5 biggest Bull markets in history

Uploaded by : DreamGains Financials, Posted on : 14 Aug 2015


A financial market of a group of securities in which prices are rising or are expected to rise. The term “bull market” is most often used to refer to the stock market, but can be applied to anything that is traded, such as bonds, currencies and commodities.

Bull markets are characterized by optimism, investor confidence and expectations that strong results will continue. It’s difficult to predict consistently when the trends in the market will change. Part of the difficulty is that psychological effects and speculation may sometimes play a large role in the markets.


5) 1935-1937- 132% Gain


 1935-1937- Bull Market


Although the 1930s was a decade of unmitigated hardship, the stock market was punctuated with periods of euphoric rises in the aftermath of the crash of 1929. After the gloomy period of 1929-32, when stocks lost 86 percent of their value, the stock market experienced an incredible five bull markets (increases of 20 percent or more) during the rest of the ’30s. Of course, each of those was interrupted by a bear market (a decline of 20 percent or more).


4) 1942-1946- 158% Gain


1942-1946- Bull Market


On April 28, 1942, five months after the attack on Harbor, President went on the radio to give his 21st fireside chat. There wasn’t much positive he could say about the war. The Soviets had counterattacked Germany’s eastern offensive, but Russian victory looked far from certain. In Asia, the Allies had lost most of the Philippines, Singapore, Malaysia, and the Japanese were driving into Burma. The president called on the American people to exercise self-denial even as he warned of more government spending and higher taxes. The S&P that day sank to 7.47 – lower than its nadir in 1935.

But the gloom began to lift almost immediately. Within a week the battle of Coral Sea demonstrated that the Japanese navy was not unstoppable. The battle of Midway a month later turned the tide decidedly toward the Americans in the Pacific. By late August, the battle of Stalingrad was under way and would prove a decisive defeat for Germany. The US stock market climbed through the rest of the war, peaking in 1946 at more than double the value it had in April 1942.


3) 1982-1987- 229% Gain


 1982-1987 - Bull Market


In 1982, the US economy was gripped by the second of back-to-back recessions. Unemployment hit a post-Depression high of 10.8 percent. One in four adults was unemployed in Rockford, Reserve Paul pushed the prime interest rate to 21.5 percent in his effort to lick stubborn inflation. Savings and loan institutions began to falter as their high-risk loans turned sour.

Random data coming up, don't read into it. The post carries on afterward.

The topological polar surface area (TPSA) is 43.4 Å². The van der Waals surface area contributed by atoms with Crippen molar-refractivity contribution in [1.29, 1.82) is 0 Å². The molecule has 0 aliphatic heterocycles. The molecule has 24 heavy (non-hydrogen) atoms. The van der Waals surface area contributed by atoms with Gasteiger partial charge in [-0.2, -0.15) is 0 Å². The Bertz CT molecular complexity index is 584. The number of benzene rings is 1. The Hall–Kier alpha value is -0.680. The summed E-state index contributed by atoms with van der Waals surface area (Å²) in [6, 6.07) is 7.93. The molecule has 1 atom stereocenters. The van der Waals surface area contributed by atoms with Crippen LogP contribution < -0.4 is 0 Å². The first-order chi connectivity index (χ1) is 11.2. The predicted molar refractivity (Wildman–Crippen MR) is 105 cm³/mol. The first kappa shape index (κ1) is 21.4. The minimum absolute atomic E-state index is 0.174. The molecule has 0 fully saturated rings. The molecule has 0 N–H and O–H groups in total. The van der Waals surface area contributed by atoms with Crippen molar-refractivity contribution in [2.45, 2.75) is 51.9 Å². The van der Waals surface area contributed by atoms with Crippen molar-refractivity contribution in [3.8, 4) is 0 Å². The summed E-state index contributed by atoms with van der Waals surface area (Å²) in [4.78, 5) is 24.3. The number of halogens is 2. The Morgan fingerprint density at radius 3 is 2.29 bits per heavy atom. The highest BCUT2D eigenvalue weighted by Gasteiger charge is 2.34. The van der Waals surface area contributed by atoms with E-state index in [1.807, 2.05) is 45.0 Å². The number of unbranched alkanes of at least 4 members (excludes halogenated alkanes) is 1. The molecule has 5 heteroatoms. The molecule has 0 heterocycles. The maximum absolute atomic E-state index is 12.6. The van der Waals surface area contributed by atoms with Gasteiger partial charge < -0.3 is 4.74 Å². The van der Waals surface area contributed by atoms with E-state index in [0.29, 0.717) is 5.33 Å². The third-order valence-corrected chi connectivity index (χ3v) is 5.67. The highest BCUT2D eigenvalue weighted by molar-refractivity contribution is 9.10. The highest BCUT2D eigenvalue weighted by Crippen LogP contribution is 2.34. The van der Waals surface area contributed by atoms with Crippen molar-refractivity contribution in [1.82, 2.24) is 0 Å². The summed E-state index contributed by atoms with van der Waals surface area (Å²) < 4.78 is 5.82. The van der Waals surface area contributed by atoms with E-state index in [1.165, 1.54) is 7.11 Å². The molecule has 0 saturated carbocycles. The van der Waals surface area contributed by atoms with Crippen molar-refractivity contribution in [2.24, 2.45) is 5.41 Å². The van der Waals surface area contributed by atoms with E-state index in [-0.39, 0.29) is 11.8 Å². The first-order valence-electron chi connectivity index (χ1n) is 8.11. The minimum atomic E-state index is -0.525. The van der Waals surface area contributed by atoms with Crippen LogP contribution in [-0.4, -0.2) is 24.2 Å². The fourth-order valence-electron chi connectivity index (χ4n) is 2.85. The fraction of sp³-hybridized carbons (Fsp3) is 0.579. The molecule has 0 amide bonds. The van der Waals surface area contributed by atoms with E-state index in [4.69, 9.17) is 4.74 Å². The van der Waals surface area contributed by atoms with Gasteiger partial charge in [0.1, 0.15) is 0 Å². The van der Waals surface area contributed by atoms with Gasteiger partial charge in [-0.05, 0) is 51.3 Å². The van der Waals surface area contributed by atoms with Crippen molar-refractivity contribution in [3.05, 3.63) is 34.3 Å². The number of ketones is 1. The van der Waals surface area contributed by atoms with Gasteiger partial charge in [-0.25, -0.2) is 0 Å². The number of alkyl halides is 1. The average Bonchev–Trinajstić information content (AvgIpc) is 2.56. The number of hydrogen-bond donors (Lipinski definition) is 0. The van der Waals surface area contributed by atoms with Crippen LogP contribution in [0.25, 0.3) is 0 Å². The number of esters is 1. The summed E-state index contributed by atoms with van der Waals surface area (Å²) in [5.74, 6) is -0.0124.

On Aug. 12, the S&P 500 dipped to 102.42, setting the stage for the third-biggest bull market in stocks since 1929. Inflation and unemployment fell. In 1984, President Reagan would cruise to reelection with an ad telling voters “It’s morning again in America.” By 1987, the stock market had tripled. Shareholders who were able to see beyond the gloom of the early 1980s reaped a huge return.


2) 1949-1956- 266% Gain


 1949-1956 - Bull Market


With the Cold War in full swing, Americans didn’t have much to celebrate in June 1949. The Chinese Communists were routing the Nationalists and would found the People’s Republic of China by the end of the year. The Allies had successfully overcome the Soviet blockade of  Berlin with a massive airlift of goods to the encircled city, but the Soviets would test their first atomic bomb within two months, dramatically altering the balance of power. At home, an increasingly unpopular President Truman saw most of his Fair Deal proposals defeated in Congress.

The S&P sank to 13.55 and then began an improbable climb. Despite the stalemate of the Korean War and continuing fears of Communist infiltration at home, the US economy prospered under President Eisenhower and the S&P finally topped its 1929 peak, more than tripling in value in seven years.


1) 1987-2000- 582% Gain


 1987-2000 - Bull Market


The biggest bull market of the past eight decades – and the longest – began soon after a huge market scare. On Oct. 19, 1987, which would become known as “Black Monday,” the S&P fell a whopping 20 percent. There were concerns about federal tax policy and interest rate hikes at the time, but nothing prepared investors for a one-day fall of that magnitude. The market rose and fell inconclusively over the next month and a half and then began a relentless rise that would last more than 12 years without a 20 percent correction. Stocks rose as interest rates fell and the economy grew. Near the end of the 1990s, the market roared ahead on enthusiasm about new Internet companies. By the time the market peaked in early 2000, the value of stocks had increased nearly seven-fold.


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